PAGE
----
Trudeau brushes off report Trump proposed new name for NAFTA that could exclude Canada
Prime Minister Justin Trudeau said Canada is not focused on a North American Free Trade Agreement (NAFTA) name-change Thursday in response to a report that U.S. President Donald Trump has a new name in mind.
The Wall Street Journal has reported that Trump proposed to change NAFTA’s name to the “USMC” pact — standing for U.S., Mexico and Canada — at a private Republican fundraiser Wednesday. Trump also stated that he would drop the letter “C” if Canada doesn’t agree to the changes he is seeking, according to sources.
When asked whether the name change — along with the removal of Canada from the trade deal — is a realistic threat at a press conference, Trudeau said, “I don’t think [negotiators have] spent much time talking about what the name, or potential name, or renaming could be.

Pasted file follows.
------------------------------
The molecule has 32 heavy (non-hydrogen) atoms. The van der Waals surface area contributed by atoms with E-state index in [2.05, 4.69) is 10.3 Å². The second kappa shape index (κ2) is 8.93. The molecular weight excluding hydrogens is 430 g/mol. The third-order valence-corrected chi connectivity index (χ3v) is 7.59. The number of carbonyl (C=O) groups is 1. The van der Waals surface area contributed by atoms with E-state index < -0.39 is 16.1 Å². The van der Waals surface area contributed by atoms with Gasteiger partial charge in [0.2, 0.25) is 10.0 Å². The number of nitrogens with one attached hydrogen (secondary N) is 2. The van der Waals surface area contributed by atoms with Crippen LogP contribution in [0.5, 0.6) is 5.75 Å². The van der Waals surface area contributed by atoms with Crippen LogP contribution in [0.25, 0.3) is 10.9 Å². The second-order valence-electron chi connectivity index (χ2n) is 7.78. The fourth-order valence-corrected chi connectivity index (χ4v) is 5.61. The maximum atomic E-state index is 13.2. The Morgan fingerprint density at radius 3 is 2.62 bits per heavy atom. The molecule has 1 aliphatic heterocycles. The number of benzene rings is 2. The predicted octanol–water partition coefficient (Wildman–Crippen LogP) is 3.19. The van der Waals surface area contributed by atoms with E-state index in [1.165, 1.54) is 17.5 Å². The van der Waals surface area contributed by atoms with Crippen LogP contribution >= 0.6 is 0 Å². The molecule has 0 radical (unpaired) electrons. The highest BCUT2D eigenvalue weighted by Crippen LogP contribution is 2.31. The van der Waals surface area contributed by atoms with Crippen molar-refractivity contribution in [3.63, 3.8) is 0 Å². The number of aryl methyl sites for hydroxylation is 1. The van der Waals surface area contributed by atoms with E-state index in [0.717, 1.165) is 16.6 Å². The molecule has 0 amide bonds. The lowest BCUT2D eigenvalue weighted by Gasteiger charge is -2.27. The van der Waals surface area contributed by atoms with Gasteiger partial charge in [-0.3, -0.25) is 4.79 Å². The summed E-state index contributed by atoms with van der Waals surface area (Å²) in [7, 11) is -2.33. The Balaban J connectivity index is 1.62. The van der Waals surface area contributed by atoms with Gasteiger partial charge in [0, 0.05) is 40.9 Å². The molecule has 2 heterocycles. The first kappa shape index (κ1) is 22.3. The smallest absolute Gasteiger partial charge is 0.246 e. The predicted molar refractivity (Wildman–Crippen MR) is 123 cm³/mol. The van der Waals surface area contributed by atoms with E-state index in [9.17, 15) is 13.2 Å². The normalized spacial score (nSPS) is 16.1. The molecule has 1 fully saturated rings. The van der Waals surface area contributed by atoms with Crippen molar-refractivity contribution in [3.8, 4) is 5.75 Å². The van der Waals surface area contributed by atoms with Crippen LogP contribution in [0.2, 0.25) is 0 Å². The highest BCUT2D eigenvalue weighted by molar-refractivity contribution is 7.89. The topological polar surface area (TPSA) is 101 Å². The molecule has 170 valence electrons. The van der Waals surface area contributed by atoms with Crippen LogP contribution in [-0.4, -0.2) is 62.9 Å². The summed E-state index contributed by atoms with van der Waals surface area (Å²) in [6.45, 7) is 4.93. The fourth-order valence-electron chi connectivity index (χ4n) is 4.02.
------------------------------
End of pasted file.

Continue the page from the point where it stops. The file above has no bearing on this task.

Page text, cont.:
“We’re focused on making sure we’re delivering good jobs and growth for Canadians and opportunities for all of us.”
WATCH: Freeland traveling back to Saskatoon to update Trudeau on NAFTA negotiations
The president allegedly revealed his name preference at a fundraiser that included a private meeting with the president for half an hour that a dozen corporate executives attended at a cost of US$100,000 per seat, followed by a dinner of about 175 people that cost US$35,000 per couple. The event raised US$3 million for Trump Victory, a joint fundraising committee for the president’s 2020 re-election campaign and the Republican National Committee, the Wall Street Journal reports.
Trump has previously disparaged the NAFTA name, saying it has a “bad connotation” when he announced the U.S. and Mexico had struck a trade deal in late August, which he then called the “United States-Mexico trade agreement.”
Trump’s reported name selection has some competition, though. The United States Marine Corps often goes by the acronym USMC, even using it as a handle on Twitter.
Canada and the U.S. are currently negotiating the terms of their trade agreement after missing a Trump-imposed deadline Aug. 31.
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